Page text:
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Idiotic UK press attacks games...again - Destructoid

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23 year old PhD student in Glasgow, primarily interested in gravitational waves and gravitational lensing.

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We've all seen it before, but it certainly doesn't get any easier when the press blindly lash out at video games, scapegoating them for abhorrent and disgusting crimes. The last week has been no different.

Today in the Daily Record, a tabloid UK newspaper, a report on the man jailed for brutally killing an innocent woman and cutting up her body before throwing it into the sea. Clearly, a very, very, sick man. Who happens to like playing GTA in his cell.

Without any evidence, the article asserts that Aleksandras Skirda "gets his kicks in jail by murdering prostitutes in a blood-soaked computer game". Their source, a jail insider, says he enjoys playing GTA, Need for Speed:Underground, and Mortal Kombat. We do not know beyond any sort of reasonable doubt that he actually goes around murdering hookers in the game "for kicks", and so such a spurious implied link between his actions and GTA is reprehensible.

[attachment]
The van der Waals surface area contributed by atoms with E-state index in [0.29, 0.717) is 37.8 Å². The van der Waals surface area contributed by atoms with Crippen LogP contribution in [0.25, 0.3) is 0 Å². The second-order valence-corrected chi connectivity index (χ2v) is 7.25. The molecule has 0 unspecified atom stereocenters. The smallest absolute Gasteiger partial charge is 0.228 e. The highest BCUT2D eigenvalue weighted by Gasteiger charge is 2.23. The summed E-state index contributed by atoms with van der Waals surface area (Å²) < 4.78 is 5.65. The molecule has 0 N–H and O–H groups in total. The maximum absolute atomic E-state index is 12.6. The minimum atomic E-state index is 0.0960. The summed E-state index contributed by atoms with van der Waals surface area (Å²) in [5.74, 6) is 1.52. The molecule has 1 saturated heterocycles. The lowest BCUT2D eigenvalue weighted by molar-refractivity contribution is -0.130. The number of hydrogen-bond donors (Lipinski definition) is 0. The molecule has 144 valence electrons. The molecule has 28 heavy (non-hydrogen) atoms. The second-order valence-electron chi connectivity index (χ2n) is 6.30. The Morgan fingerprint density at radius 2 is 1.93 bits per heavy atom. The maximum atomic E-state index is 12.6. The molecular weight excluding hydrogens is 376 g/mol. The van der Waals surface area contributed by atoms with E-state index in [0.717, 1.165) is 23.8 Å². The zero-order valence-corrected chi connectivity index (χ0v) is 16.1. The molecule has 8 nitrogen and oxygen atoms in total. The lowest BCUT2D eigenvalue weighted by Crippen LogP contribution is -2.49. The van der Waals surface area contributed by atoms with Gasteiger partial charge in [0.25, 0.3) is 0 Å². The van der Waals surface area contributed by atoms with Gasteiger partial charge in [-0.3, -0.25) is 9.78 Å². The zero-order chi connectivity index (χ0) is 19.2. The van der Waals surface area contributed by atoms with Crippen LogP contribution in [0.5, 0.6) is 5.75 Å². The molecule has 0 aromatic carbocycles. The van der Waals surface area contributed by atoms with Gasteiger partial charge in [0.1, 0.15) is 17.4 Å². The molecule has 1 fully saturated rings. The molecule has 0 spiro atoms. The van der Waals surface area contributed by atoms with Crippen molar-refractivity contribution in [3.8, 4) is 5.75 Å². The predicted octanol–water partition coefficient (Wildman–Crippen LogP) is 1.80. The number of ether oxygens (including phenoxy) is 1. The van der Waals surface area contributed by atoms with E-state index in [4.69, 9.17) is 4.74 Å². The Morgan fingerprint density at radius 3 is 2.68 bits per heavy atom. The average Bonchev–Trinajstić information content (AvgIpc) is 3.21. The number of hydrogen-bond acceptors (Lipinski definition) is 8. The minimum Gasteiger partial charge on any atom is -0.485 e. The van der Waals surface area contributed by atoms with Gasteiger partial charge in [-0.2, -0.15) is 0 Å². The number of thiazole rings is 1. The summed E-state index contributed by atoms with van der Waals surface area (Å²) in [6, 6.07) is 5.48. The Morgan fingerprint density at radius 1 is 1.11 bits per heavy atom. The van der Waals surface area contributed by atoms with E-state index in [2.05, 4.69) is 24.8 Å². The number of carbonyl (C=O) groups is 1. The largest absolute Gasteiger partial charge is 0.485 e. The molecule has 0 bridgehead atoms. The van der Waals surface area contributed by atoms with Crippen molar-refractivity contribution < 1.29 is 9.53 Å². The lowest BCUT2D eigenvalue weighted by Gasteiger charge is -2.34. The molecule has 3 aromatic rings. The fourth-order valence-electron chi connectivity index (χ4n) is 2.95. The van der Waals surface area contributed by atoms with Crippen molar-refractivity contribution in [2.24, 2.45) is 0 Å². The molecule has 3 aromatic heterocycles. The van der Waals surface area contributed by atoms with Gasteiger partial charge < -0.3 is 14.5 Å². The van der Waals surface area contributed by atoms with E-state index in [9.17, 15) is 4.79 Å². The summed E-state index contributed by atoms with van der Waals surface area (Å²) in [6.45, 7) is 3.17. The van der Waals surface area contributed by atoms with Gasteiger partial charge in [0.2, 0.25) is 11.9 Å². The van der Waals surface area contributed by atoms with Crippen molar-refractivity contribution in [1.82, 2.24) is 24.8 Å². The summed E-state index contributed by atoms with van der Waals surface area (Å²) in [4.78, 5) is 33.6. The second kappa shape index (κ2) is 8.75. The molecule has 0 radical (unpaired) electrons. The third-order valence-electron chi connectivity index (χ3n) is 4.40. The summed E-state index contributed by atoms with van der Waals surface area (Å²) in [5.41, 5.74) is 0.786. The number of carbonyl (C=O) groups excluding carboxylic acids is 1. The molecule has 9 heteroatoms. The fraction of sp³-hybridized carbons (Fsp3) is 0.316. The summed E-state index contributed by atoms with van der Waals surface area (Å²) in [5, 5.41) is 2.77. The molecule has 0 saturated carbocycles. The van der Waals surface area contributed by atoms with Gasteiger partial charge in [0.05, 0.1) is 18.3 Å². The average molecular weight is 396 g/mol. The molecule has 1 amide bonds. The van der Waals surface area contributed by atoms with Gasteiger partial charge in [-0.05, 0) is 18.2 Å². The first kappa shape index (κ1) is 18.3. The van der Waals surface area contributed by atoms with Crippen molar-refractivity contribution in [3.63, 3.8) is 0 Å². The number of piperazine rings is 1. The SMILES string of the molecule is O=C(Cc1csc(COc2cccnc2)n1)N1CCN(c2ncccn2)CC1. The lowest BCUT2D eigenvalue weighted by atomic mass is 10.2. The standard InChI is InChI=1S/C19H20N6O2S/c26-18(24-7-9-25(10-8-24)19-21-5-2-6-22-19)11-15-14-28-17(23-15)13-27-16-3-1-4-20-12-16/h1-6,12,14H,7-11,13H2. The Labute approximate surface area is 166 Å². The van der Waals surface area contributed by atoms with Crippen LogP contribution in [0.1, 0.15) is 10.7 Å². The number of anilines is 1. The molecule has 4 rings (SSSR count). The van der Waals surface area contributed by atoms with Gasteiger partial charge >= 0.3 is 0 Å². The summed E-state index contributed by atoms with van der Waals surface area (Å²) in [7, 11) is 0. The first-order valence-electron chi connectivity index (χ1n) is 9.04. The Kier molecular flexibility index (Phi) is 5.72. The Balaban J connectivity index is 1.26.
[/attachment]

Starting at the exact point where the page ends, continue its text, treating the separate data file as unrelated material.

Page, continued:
Unfortunately in the UK we're all too familiar with such outbursts from the tabloids, but the broadsheets aren't doing a better job. A few days ago, the Daily Telegraph ran the story of a GTA player who sexually assaulted women. The headline mentions the game, again implying a serious connection, but reading further shows he assaulted the women whilst high on drugs and alcohol, and had an "unhealthy interest" in porn. (Note: that is another debate for another day.) His obsession with the game? Playing it for "hours on end" before bed. Since when is that abnormal behaviour? Most of us gamers do similar things reguarly.

These examples of so-called journalism may not directly accuse the games of influencing these men, but they certainly do try to implicate them by giving them the all important headline attention. There is no attempt in either article to try and address the underlying issues at hand, the background of the men or what really could have driven them to assault/kill others. Unfortunately, I fear that newspapers will always use video games an easy way to grab headlines and sell papers rather than address the issues at hand, as they are an easy scapegoat that an ignorant general public will happily accept as being at fault.

Personally, I would like to see developers take a harder line against papers who print such dross instead of their own consumers, however this is unlikely given the costs and bad publicity that may come with this. So as always, we, the (fairly) sensible and non-hooker-killing gamers are left to suffer the negative stigma that comes with our favourite pastime.

(Note: In the preview the header image has been enlarged, and I have no idea why. Sorry, but don't shout at me for it!)
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